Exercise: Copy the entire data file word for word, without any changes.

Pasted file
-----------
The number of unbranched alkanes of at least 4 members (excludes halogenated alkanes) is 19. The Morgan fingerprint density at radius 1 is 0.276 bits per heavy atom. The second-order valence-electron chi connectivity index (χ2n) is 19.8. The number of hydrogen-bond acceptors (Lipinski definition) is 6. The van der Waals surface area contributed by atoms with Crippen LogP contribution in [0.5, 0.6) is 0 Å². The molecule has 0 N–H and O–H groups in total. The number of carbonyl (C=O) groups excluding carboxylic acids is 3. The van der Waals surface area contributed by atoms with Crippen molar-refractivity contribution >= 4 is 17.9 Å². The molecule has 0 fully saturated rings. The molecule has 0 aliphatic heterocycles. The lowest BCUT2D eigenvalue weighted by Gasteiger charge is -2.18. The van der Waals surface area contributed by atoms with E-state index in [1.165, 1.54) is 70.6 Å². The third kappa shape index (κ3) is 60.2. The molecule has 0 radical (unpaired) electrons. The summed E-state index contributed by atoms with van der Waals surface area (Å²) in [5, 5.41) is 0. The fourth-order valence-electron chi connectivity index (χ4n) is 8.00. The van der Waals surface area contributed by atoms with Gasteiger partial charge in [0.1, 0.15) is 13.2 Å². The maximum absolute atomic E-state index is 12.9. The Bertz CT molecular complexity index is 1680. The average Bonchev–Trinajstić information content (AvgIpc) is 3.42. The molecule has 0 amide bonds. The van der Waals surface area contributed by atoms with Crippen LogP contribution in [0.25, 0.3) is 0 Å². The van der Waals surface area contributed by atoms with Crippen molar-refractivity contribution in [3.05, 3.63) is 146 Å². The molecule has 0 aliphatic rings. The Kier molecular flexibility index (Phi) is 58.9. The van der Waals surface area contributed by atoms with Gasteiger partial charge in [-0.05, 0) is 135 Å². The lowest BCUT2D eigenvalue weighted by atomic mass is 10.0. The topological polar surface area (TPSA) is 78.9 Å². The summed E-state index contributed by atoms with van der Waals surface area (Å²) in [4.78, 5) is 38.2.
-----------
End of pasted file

The number of unbranched alkanes of at least 4 members (excludes halogenated alkanes) is 19. The Morgan fingerprint density at radius 1 is 0.276 bits per heavy atom. The second-order valence-electron chi connectivity index (χ2n) is 19.8. The number of hydrogen-bond acceptors (Lipinski definition) is 6. The van der Waals surface area contributed by atoms with Crippen LogP contribution in [0.5, 0.6) is 0 Å². The molecule has 0 N–H and O–H groups in total. The number of carbonyl (C=O) groups excluding carboxylic acids is 3. The van der Waals surface area contributed by atoms with Crippen molar-refractivity contribution >= 4 is 17.9 Å². The molecule has 0 fully saturated rings. The molecule has 0 aliphatic heterocycles. The lowest BCUT2D eigenvalue weighted by Gasteiger charge is -2.18. The van der Waals surface area contributed by atoms with E-state index in [1.165, 1.54) is 70.6 Å². The third kappa shape index (κ3) is 60.2. The molecule has 0 radical (unpaired) electrons. The summed E-state index contributed by atoms with van der Waals surface area (Å²) in [5, 5.41) is 0. The fourth-order valence-electron chi connectivity index (χ4n) is 8.00. The van der Waals surface area contributed by atoms with Gasteiger partial charge in [0.1, 0.15) is 13.2 Å². The maximum absolute atomic E-state index is 12.9. The Bertz CT molecular complexity index is 1680. The average Bonchev–Trinajstić information content (AvgIpc) is 3.42. The molecule has 0 amide bonds. The van der Waals surface area contributed by atoms with Crippen LogP contribution in [0.25, 0.3) is 0 Å². The van der Waals surface area contributed by atoms with Crippen molar-refractivity contribution in [3.05, 3.63) is 146 Å². The molecule has 0 aliphatic rings. The Kier molecular flexibility index (Phi) is 58.9. The van der Waals surface area contributed by atoms with Gasteiger partial charge in [-0.05, 0) is 135 Å². The lowest BCUT2D eigenvalue weighted by atomic mass is 10.0. The topological polar surface area (TPSA) is 78.9 Å². The summed E-state index contributed by atoms with van der Waals surface area (Å²) in [4.78, 5) is 38.2.